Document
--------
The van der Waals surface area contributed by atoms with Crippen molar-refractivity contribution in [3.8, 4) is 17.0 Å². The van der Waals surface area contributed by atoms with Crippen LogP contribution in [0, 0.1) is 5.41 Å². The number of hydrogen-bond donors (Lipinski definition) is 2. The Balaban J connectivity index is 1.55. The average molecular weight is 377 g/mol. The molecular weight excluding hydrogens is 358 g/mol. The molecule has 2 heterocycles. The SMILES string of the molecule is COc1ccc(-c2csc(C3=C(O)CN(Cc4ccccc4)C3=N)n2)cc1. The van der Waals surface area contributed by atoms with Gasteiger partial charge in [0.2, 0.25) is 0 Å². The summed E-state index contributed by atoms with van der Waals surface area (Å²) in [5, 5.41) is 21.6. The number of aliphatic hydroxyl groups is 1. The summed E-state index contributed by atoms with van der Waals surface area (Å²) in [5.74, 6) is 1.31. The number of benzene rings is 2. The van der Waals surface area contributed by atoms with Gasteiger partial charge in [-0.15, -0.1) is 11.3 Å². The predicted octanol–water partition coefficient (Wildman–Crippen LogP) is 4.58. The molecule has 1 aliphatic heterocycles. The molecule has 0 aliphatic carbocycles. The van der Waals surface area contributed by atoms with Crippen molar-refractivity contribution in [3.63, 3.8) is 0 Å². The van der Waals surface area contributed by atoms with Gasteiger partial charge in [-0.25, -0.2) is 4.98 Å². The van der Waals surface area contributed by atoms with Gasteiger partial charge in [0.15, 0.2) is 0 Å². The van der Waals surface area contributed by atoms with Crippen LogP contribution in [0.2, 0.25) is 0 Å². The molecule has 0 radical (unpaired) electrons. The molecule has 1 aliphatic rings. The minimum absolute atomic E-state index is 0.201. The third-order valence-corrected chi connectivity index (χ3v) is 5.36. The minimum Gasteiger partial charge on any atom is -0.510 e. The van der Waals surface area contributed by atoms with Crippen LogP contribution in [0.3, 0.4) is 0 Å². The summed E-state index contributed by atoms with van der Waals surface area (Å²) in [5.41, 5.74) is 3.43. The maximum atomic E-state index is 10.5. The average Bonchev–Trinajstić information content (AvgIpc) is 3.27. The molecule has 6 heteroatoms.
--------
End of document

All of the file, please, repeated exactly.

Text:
The van der Waals surface area contributed by atoms with Crippen molar-refractivity contribution in [3.8, 4) is 17.0 Å². The van der Waals surface area contributed by atoms with Crippen LogP contribution in [0, 0.1) is 5.41 Å². The number of hydrogen-bond donors (Lipinski definition) is 2. The Balaban J connectivity index is 1.55. The average molecular weight is 377 g/mol. The molecular weight excluding hydrogens is 358 g/mol. The molecule has 2 heterocycles. The SMILES string of the molecule is COc1ccc(-c2csc(C3=C(O)CN(Cc4ccccc4)C3=N)n2)cc1. The van der Waals surface area contributed by atoms with Gasteiger partial charge in [0.2, 0.25) is 0 Å². The summed E-state index contributed by atoms with van der Waals surface area (Å²) in [5, 5.41) is 21.6. The number of aliphatic hydroxyl groups is 1. The summed E-state index contributed by atoms with van der Waals surface area (Å²) in [5.74, 6) is 1.31. The number of benzene rings is 2. The van der Waals surface area contributed by atoms with Gasteiger partial charge in [-0.15, -0.1) is 11.3 Å². The predicted octanol–water partition coefficient (Wildman–Crippen LogP) is 4.58. The molecule has 1 aliphatic heterocycles. The molecule has 0 aliphatic carbocycles. The van der Waals surface area contributed by atoms with Crippen molar-refractivity contribution in [3.63, 3.8) is 0 Å². The van der Waals surface area contributed by atoms with Gasteiger partial charge in [-0.25, -0.2) is 4.98 Å². The van der Waals surface area contributed by atoms with Gasteiger partial charge in [0.15, 0.2) is 0 Å². The van der Waals surface area contributed by atoms with Crippen LogP contribution in [0.2, 0.25) is 0 Å². The molecule has 0 radical (unpaired) electrons. The molecule has 1 aliphatic rings. The minimum absolute atomic E-state index is 0.201. The third-order valence-corrected chi connectivity index (χ3v) is 5.36. The minimum Gasteiger partial charge on any atom is -0.510 e. The van der Waals surface area contributed by atoms with Crippen LogP contribution in [0.3, 0.4) is 0 Å². The summed E-state index contributed by atoms with van der Waals surface area (Å²) in [5.41, 5.74) is 3.43. The maximum atomic E-state index is 10.5. The average Bonchev–Trinajstić information content (AvgIpc) is 3.27. The molecule has 6 heteroatoms.